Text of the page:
I just looked at the care instructions on the Knit Picks website, and it says machine washing is okay, but it should be dried flat.  My guess is that the recipients of this pullover will not dry it flat.  I wouldn't for a baby pullover.  I decided to use the original size needles.

When I cast on, I always have a problem keeping track of the number of stitches I've put on.  I'm watching TV, listening to music, talking to Steve, or thinking about random things, and I lose track.  I count and count and count the stitches over and over again while I'm casting on, then I count another few times when I'm done.

I read somewhere a tip about putting stitch markers every so often to make counting easier, so I did that.  I am confident in my ability to count to ten (most days :D ), so that's the number I chose.  I still recounted stitches, but it was only to ten, then I counted the stitch markers.

That made it so much easier, and I didn't feel like I was losing my mind.  I'm going to do that every time I have a large number of stitches to cast on.

The stitch markers came from Knit Picks, and I like them very much.  Each package comes with two sizes and two colors of purple (not the reason I bought them, but it was nice bonus).  They're thin, lightweight, and as unobtrusive as stitch markers can be.  The best part is that that there are 30 markers total with a nice storage pouch for only $1.99.  If you're buying yarn from Knit Picks anyway, you might want to pick up a pack.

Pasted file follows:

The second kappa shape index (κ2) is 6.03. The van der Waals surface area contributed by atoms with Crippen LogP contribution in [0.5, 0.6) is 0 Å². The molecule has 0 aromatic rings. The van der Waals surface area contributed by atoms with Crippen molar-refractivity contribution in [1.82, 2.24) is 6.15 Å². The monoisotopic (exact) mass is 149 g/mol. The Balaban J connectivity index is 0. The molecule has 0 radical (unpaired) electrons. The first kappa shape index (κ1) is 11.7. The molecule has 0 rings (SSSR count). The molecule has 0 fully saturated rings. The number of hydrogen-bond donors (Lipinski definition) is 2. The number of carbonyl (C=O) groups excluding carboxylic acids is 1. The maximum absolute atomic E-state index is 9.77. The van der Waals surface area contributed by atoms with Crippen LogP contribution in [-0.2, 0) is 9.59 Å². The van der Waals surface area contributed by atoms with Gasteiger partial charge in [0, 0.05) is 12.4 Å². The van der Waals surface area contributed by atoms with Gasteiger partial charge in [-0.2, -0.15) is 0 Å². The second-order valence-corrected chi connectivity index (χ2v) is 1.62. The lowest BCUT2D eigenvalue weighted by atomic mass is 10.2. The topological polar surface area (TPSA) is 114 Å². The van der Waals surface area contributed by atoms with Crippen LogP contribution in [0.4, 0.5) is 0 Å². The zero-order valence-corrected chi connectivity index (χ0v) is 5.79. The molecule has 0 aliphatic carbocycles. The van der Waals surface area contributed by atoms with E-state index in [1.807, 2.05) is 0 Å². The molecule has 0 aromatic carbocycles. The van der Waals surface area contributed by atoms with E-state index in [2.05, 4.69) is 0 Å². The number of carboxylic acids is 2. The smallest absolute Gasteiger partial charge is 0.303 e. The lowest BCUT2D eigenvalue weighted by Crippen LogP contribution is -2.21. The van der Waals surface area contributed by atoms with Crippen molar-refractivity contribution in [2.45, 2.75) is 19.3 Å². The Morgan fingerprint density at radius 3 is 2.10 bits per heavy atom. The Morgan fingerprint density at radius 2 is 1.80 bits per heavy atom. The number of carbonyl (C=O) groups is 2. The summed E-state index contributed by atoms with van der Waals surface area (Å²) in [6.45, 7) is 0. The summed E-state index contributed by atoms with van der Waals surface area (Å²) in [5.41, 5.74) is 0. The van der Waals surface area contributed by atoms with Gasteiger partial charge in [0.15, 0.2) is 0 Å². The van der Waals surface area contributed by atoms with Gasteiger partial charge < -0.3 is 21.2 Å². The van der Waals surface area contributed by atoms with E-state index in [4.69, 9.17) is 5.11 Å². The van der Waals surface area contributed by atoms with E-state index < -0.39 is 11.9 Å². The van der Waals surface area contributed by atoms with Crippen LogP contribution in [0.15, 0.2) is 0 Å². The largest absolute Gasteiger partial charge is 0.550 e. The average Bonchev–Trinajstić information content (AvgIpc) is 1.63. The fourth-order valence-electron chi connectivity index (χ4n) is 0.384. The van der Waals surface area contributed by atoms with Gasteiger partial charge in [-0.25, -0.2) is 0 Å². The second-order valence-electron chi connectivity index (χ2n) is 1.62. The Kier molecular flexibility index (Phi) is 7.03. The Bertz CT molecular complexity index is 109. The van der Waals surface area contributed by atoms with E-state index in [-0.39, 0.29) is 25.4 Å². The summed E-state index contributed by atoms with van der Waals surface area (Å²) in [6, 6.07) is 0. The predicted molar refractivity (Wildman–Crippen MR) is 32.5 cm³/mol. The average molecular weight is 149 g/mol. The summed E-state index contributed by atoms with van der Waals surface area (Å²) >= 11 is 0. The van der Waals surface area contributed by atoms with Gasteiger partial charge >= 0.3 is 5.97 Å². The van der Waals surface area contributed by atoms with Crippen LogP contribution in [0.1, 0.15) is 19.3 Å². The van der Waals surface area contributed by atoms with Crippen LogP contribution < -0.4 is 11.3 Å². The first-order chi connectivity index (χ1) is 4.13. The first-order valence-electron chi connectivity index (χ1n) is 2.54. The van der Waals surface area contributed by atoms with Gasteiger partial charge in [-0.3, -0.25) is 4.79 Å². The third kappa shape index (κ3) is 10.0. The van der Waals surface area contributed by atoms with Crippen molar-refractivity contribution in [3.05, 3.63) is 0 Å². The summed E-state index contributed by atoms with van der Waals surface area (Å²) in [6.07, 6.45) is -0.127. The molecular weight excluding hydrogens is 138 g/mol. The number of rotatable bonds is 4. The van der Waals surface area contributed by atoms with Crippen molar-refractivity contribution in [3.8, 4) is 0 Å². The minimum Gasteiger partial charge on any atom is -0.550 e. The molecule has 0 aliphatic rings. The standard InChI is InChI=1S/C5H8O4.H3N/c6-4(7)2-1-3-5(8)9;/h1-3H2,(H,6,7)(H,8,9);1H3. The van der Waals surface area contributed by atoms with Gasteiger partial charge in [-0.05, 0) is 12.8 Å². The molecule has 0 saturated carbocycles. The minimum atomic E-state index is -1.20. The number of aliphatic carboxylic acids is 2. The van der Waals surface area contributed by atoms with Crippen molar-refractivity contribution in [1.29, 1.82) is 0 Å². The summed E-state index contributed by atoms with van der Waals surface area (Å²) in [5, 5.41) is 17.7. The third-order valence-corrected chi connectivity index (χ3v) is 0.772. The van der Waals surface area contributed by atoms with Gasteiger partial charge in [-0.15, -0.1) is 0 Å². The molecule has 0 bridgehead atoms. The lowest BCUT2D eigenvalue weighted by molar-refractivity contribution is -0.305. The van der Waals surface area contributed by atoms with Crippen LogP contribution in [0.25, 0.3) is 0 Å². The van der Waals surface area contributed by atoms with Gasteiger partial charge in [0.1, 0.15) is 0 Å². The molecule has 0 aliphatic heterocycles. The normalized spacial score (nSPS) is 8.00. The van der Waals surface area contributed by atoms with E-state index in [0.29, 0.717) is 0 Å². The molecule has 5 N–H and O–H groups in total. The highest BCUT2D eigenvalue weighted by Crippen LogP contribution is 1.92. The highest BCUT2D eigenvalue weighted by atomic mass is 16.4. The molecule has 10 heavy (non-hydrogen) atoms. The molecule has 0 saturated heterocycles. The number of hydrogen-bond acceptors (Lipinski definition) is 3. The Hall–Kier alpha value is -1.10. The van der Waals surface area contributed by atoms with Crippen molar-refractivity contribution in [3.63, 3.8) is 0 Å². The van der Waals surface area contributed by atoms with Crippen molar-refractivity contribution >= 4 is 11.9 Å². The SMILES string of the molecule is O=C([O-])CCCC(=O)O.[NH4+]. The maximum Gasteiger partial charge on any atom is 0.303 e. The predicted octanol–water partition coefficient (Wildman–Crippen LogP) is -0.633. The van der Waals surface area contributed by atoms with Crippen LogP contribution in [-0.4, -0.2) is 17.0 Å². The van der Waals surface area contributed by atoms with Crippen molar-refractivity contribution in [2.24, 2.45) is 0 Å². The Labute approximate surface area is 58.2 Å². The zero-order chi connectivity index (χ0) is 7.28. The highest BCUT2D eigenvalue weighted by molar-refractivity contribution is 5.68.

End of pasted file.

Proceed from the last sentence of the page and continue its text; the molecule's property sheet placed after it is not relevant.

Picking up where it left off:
You know who should be paying me for advertising - Knit Picks.  :)

After casting on, I had to make the "circular needle" decision.  There's a technique called Magic Loop, where a very long (40" or longer) circular needle is used and things are curved around to do the actual knitting.  I don't know how to do that.  I could learn, but I don't have a very long circular needle I could use.  I'm trying really hard to not buy new needles for every project.  I have that interchangeable knitting needle set I've talked about before, so I shouldn't need to buy any more needles.  However, like I said above, the shortest one is too short to knit comfortably - I feel like I'm wrestling two cats into the same carrier at the same time with every stitch.  The next longest one is so much longer that it won't work for this sweater.

I really wanted to use a circular needle, so I agonized and calculated and rearranged and agonized some more.  Here's how both of the circular needles look next to each other (the short one has size 5 needles on it so I could tell the full length):

The stitches are stretched just about as far as they can go.  I decided that even the short, cat-wrestling circular needle is probably a touch too long, so without buying a new, very long circular needle, I was left with one option:

AAHH!  The medieval torture device (otherwise known as double pointed needles - DPNs)!  At this point I'd like to thank my mother and stepfather again for the DPN set they gave me for Christmas, which allowed me to start knitting today instead of going to the store tomorrow.

As I started working on the ribbing to start the sweater, I made a startling discovery:  I no longer have problems working with DPNs and, in fact, am comfortable using them.  GASP!  I still don't like that I have to "see through" the points of unused needles from time to time to get to the stitches at the end of the needle I'm working from, but it's practically effortless now.  That's good, because now that I'm done with the ribbing:

all of my concentration will be needed for the cables that make up the beautiful Baobab tree.